Man Vs Machines Essay Topics
Man versus Machine
“A man’s best friends are ten fingers.”
— Robert Collyer
Gone are the days of stone age when man used to work hard day and night and used to go on foot or by bullock cart without having any comfort in life. It was difficult for him even to get the basic necessities of life. He had a very tough time working like a machine without any leisure or pleasure.
The twentieth century was the age of science or the age of machines. After Industrial Revolution, man has got a large number of machines at his beck and call. Machines have given him rest, comfort and all the facilities of life. They have saved a lot of man’s time and energy. Long distances are covered in a matter of seconds; mass production of things of daily use with the help of automatic machines has relieved man of a lot of drudgery and labour. The invention of radio, cinema, transistor, television, and video has made man’s life charming and worth-living.
Science has conquered time and space. Telephone, telegram and wireless have made communication easy and smooth. Distance today stands conquered and beaten. Fast moving vehicles like aeroplanes, superfast trains and jets carry people from one corner of the world to another in no time. Printing has made it easy for man to convey ideas from one generation to another. Man, today, seeks the help of machines for all his activities. He cannot live without machines. In fact, he has become a slave to them.
Early in the morning, an alarm clock wakes him up. An electric kettle gives him a cup of tea. He used a blade, produced in a big factory, for shaving his face. A geyser prepares the hot bath for him. A washing machine washes his clothes. The cooking range, the pressure cooker and several other kitchen appliances prepare his food. A bus, a car, or a train carries him to his office. Even at his office, the type-writer writes for him; he used the telephone and the teleprinter to convey his ideas across long distances. He talks to his colleagues and subordinates over the inter-com. Machines produced his good which are carried in trucks to the market. When he goes back home in the evening, the television relaxes him ; the air conditioner cools his room, and the sweet lullabies from a two-in-one lull him to the machines are his masters. He has forgotten the spiritual and moral aspects of life. He has simply chosen to be a machine in this dull materialists world. In a way man himself has become handicapped as he has forgotten to use his physical power for working.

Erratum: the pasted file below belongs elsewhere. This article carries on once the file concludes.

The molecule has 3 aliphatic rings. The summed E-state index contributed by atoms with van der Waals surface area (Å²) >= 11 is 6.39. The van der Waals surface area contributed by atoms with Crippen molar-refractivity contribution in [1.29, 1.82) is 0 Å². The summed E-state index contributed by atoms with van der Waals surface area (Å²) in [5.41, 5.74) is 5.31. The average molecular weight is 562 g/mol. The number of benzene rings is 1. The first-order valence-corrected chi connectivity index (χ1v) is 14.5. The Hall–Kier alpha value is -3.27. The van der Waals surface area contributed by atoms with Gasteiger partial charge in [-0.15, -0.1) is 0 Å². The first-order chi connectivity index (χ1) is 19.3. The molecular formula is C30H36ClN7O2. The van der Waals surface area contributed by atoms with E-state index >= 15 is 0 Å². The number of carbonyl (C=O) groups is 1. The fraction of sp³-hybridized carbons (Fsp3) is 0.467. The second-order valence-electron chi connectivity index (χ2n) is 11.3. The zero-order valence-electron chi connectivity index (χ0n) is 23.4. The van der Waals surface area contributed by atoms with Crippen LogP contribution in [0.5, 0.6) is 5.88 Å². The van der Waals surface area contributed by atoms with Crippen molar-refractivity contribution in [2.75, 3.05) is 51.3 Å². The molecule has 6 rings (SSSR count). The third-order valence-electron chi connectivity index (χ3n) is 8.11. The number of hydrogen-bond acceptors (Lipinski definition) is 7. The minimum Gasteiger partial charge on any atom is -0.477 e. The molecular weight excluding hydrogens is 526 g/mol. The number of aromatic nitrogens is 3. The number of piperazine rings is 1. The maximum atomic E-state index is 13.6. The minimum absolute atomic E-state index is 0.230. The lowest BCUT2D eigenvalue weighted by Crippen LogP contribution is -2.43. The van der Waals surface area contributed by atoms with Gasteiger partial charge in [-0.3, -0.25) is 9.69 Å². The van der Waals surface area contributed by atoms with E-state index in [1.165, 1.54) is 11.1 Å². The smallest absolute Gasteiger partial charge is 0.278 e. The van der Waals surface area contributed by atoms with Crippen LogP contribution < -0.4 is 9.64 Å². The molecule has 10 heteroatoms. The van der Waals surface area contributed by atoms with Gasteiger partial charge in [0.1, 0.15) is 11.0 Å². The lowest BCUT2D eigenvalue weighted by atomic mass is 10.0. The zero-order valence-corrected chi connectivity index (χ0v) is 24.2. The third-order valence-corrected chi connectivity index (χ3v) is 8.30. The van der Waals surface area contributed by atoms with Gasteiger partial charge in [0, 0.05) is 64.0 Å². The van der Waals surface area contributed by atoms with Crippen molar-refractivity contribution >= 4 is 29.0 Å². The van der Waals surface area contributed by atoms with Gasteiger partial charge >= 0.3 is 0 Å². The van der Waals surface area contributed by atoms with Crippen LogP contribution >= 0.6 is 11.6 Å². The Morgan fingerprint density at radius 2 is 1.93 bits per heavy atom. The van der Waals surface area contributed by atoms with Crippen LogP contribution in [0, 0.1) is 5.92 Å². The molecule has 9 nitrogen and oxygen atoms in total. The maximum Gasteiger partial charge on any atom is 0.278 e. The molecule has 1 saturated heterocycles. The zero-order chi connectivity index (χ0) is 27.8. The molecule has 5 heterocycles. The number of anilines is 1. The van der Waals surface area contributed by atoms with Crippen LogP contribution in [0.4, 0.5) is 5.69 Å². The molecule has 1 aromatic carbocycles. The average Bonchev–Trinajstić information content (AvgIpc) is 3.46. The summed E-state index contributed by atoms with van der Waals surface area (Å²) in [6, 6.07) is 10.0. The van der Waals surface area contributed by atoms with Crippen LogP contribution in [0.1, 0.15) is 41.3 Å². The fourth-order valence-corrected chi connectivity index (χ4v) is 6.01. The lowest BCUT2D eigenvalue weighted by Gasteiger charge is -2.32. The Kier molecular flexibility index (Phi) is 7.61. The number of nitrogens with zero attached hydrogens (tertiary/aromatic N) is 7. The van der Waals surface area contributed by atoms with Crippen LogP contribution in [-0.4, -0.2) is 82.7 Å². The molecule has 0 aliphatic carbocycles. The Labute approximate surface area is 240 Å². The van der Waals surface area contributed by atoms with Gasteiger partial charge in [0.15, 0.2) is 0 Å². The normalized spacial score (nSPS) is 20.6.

Man, today, has become too much money minded. He has no rest, no time and no patience to enjoy Nature. He is a puppet working in the hands of machines. That is what made Wordsworth write:
“The world is too much with us, late and soon
Getting and spending we lay waste our powers;
Little do we see in nature that is ours;
We have given our hearts away, a sordid boon!”
Life, today, has become so busy that man has neither any leisure nor any real pleasure in life. Machines have made human life so dull, monotonous and boring that it has been reduced to a mechanical routine only. All the time man is busy with one thing or another.
It is this type of busy life that made W.H. Davies write:
We have no time to stand and stare.”
Man must not become a machine himself. He is the noblest and the best creation of God. He must not forget or lose sight of his final destiny or goal. He has to march forward on the road to divinity where he can attain real salvation and free himself from the shackles of life.
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hi everyone. i wrote an essay i was wondering if i could get some feedback before submitting it to my online English class. the essay is based on the movie "Modern times" and i have chosen one of the questions given to us by our teacher to write the essay on. thnx guys.
3. Modern Times is full of images of huge carnivorous machines, conveyor belts, gears, dials and switches. The factory is automated. The Tramp tries out an automatic feeding machine with disastrous but hilarious results. What does the film say about the way machines rule our lives? Does the film invite you to view the giant, man-eating machines as symbolic? If so, of what?
Man vs. Machine
Change the film to color, update the wardrobe, give everyone speaking parts, and you got yourself a movie one might think came out last Friday. "Modern Times" is a quirky tale of an unlucky man, struggling with the oppressive, impersonal nature of technology and the unattainable "American Dream".